For healthcare management professionals, it’s the place to go to learn about the top bachelor’s, master’s, and doctoral degree programs in the United States and Canada. Members of AUPHA has members at over 300 higher education institutes. In fact, many employers and graduate schools will look to see if your degrees come from an AUPHA-accredited program.
To get a feel for AUPHA and to get inspired by your work as a healthcare manager, check out this webinar on the importance of innovative leadership. Or explore their other student webinars.
Commission on Accreditation of Healthcare Management Education is another nonprofit organization to look to for accredited and highly regarded graduate degrees in healthcare management. The two organizations have a close relationship.
If you’re looking to take a dip into the world of healthcare management education, consider taking a course or two through Coursera. They have everything from fundamentals to continuing education. Since the field of healthcare management is so vast, this can be a great way to get a feel for what direction you might want to take in your career while building a helpful healthcare management stack in the process.
What are some challenges that Healthcare Managers are facing today?
Although your desire to be of service within the medical field, management does not come without its disadvantages, unfortunately. Here are some points to consider:
- Navigating regulatory changes, such as the Affordable Care Act
- Increasing health care costs and decreasing reimbursement rates
- Improving the quality of care and patient safety
- Managing a diverse set of stakeholders, such as patients, physicians, and payers
- Leveraging data analytics for decision-making
- Implementing the use of digital health technology and cybersecurity threats
- Focusing on preventive care and population health
- Developing effective teams and managing human resources
- Addressing the opioid crisis and mental health challenges
- Dealing with rising equipment and materials costs, as well as pharmaceutical prices
- Addressing health disparities and widening access to care
To Wrap Things Up:
- Health services managers play an integral role in patient care, as well as healthcare administration and healthcare facility management.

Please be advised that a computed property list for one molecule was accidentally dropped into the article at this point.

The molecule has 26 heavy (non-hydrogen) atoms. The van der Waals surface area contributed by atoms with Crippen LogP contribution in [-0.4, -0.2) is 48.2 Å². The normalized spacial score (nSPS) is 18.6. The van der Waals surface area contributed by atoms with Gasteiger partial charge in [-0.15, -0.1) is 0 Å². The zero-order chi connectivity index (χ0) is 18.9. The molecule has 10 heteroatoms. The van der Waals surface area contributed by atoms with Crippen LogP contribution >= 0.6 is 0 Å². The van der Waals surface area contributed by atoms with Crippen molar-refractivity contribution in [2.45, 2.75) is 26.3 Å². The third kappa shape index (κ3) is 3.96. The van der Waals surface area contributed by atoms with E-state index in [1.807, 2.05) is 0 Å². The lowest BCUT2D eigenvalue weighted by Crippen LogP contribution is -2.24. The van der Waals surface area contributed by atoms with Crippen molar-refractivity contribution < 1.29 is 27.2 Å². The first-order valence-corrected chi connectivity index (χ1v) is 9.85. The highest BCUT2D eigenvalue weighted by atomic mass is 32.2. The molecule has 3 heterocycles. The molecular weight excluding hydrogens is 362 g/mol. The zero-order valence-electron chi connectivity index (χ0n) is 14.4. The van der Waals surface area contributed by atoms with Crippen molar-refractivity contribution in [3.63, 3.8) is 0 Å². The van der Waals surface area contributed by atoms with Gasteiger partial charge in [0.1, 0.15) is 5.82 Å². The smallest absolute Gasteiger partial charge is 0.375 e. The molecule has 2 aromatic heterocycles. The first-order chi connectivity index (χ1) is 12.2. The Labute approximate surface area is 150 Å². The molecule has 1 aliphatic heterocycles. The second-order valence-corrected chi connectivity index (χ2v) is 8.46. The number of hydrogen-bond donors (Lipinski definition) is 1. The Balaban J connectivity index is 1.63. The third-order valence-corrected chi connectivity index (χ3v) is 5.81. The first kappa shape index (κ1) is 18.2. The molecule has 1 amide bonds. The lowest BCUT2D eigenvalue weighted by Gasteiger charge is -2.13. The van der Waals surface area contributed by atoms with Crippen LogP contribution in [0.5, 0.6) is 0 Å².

- Healthcare management jobs are on the rise. The field of health information management projects a 17% job growth rate. So, now’s the time to take advantage of additional training to get the job you deserve in health services management.
- Learning about healthcare management teaches one about medical billing, insurance claims, strategic planning, quality assurance, and other day-to-day operations.
- Health services managers work in various settings. They work as clinical managers, health information technicians, and medical office managers in organizations such as hospitals, pharmaceutical companies, nursing homes, healthcare clinics, medical records departments, government agencies, human resources, and other medical facilities or aspects of healthcare systems.
- The average annual salary for healthcare management is $101,340 per year, depending on experience. The highest 10% earned upwards of $205,620 annually.
- If you are interested in a degree in healthcare management, a bachelor’s degree and master’s degree program will give you the accolades you need to excel. With a degree in healthcare, you can’t go wrong!
- Often, healthcare management professionals work long hours and on nights and weekends, as needed.
- On-the-job experience can be obtained through internships.
- This is the end of our free online course to help you develop your healthcare management talent stack. We hope it gives you a great foundation to build on.
Written by: Tammie Cagle
Before you go, see the following:
- The Most Lucrative MBA in Healthcare Management Career Paths – Job & Salary Information
- The Best MBA in Healthcare Management Programs
- The Best Accelerated MBA Online Programs